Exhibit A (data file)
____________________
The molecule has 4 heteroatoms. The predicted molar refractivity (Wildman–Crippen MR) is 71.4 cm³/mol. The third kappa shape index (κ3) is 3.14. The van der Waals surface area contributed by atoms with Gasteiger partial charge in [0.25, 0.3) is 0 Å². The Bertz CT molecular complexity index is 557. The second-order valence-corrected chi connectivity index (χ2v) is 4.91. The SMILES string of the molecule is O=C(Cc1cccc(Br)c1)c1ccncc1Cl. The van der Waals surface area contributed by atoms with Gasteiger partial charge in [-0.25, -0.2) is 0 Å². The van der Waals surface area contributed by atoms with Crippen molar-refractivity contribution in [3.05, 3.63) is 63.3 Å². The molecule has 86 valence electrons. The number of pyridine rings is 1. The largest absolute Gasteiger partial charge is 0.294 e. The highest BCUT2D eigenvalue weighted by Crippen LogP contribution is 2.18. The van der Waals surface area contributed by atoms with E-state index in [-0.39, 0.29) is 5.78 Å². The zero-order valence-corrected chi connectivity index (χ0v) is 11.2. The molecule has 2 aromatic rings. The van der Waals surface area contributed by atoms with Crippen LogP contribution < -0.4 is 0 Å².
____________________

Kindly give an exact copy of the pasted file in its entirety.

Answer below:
The molecule has 4 heteroatoms. The predicted molar refractivity (Wildman–Crippen MR) is 71.4 cm³/mol. The third kappa shape index (κ3) is 3.14. The van der Waals surface area contributed by atoms with Gasteiger partial charge in [0.25, 0.3) is 0 Å². The Bertz CT molecular complexity index is 557. The second-order valence-corrected chi connectivity index (χ2v) is 4.91. The SMILES string of the molecule is O=C(Cc1cccc(Br)c1)c1ccncc1Cl. The van der Waals surface area contributed by atoms with Gasteiger partial charge in [-0.25, -0.2) is 0 Å². The van der Waals surface area contributed by atoms with Crippen molar-refractivity contribution in [3.05, 3.63) is 63.3 Å². The molecule has 86 valence electrons. The number of pyridine rings is 1. The largest absolute Gasteiger partial charge is 0.294 e. The highest BCUT2D eigenvalue weighted by Crippen LogP contribution is 2.18. The van der Waals surface area contributed by atoms with E-state index in [-0.39, 0.29) is 5.78 Å². The zero-order valence-corrected chi connectivity index (χ0v) is 11.2. The molecule has 2 aromatic rings. The van der Waals surface area contributed by atoms with Crippen LogP contribution < -0.4 is 0 Å².